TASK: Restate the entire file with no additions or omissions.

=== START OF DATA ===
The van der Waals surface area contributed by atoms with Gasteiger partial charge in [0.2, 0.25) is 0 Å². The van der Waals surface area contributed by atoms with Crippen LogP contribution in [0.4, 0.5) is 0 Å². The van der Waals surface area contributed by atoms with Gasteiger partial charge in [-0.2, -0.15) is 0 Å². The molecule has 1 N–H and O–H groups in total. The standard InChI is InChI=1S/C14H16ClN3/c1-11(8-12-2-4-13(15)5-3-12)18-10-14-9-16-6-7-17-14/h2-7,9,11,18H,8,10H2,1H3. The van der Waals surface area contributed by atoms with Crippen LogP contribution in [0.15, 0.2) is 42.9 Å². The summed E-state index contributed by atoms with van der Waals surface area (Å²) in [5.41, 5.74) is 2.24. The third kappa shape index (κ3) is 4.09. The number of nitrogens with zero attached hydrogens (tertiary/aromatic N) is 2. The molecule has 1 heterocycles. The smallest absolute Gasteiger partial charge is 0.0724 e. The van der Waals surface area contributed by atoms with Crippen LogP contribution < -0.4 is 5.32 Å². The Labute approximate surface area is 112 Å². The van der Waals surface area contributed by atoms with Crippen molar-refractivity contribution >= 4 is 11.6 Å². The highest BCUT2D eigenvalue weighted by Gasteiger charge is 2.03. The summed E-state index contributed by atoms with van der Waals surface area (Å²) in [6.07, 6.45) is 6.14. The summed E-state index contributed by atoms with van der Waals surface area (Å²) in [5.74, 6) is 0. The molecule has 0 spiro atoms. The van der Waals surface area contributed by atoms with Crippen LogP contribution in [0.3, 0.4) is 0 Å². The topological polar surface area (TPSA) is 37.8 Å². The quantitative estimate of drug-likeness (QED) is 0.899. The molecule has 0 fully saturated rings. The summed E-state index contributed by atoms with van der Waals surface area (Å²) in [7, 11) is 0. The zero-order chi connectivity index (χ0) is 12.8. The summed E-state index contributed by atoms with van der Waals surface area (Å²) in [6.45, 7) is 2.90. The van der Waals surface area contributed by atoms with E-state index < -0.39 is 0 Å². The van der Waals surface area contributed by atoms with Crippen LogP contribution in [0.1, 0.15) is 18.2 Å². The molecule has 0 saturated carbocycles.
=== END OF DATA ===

The van der Waals surface area contributed by atoms with Gasteiger partial charge in [0.2, 0.25) is 0 Å². The van der Waals surface area contributed by atoms with Crippen LogP contribution in [0.4, 0.5) is 0 Å². The van der Waals surface area contributed by atoms with Gasteiger partial charge in [-0.2, -0.15) is 0 Å². The molecule has 1 N–H and O–H groups in total. The standard InChI is InChI=1S/C14H16ClN3/c1-11(8-12-2-4-13(15)5-3-12)18-10-14-9-16-6-7-17-14/h2-7,9,11,18H,8,10H2,1H3. The van der Waals surface area contributed by atoms with Crippen LogP contribution in [0.15, 0.2) is 42.9 Å². The summed E-state index contributed by atoms with van der Waals surface area (Å²) in [5.41, 5.74) is 2.24. The third kappa shape index (κ3) is 4.09. The number of nitrogens with zero attached hydrogens (tertiary/aromatic N) is 2. The molecule has 1 heterocycles. The smallest absolute Gasteiger partial charge is 0.0724 e. The van der Waals surface area contributed by atoms with Crippen LogP contribution < -0.4 is 5.32 Å². The Labute approximate surface area is 112 Å². The van der Waals surface area contributed by atoms with Crippen molar-refractivity contribution >= 4 is 11.6 Å². The highest BCUT2D eigenvalue weighted by Gasteiger charge is 2.03. The summed E-state index contributed by atoms with van der Waals surface area (Å²) in [6.07, 6.45) is 6.14. The summed E-state index contributed by atoms with van der Waals surface area (Å²) in [5.74, 6) is 0. The molecule has 0 spiro atoms. The van der Waals surface area contributed by atoms with Crippen LogP contribution in [0.3, 0.4) is 0 Å². The topological polar surface area (TPSA) is 37.8 Å². The quantitative estimate of drug-likeness (QED) is 0.899. The molecule has 0 fully saturated rings. The summed E-state index contributed by atoms with van der Waals surface area (Å²) in [7, 11) is 0. The zero-order chi connectivity index (χ0) is 12.8. The summed E-state index contributed by atoms with van der Waals surface area (Å²) in [6.45, 7) is 2.90. The van der Waals surface area contributed by atoms with E-state index < -0.39 is 0 Å². The van der Waals surface area contributed by atoms with Crippen LogP contribution in [0.1, 0.15) is 18.2 Å². The molecule has 0 saturated carbocycles.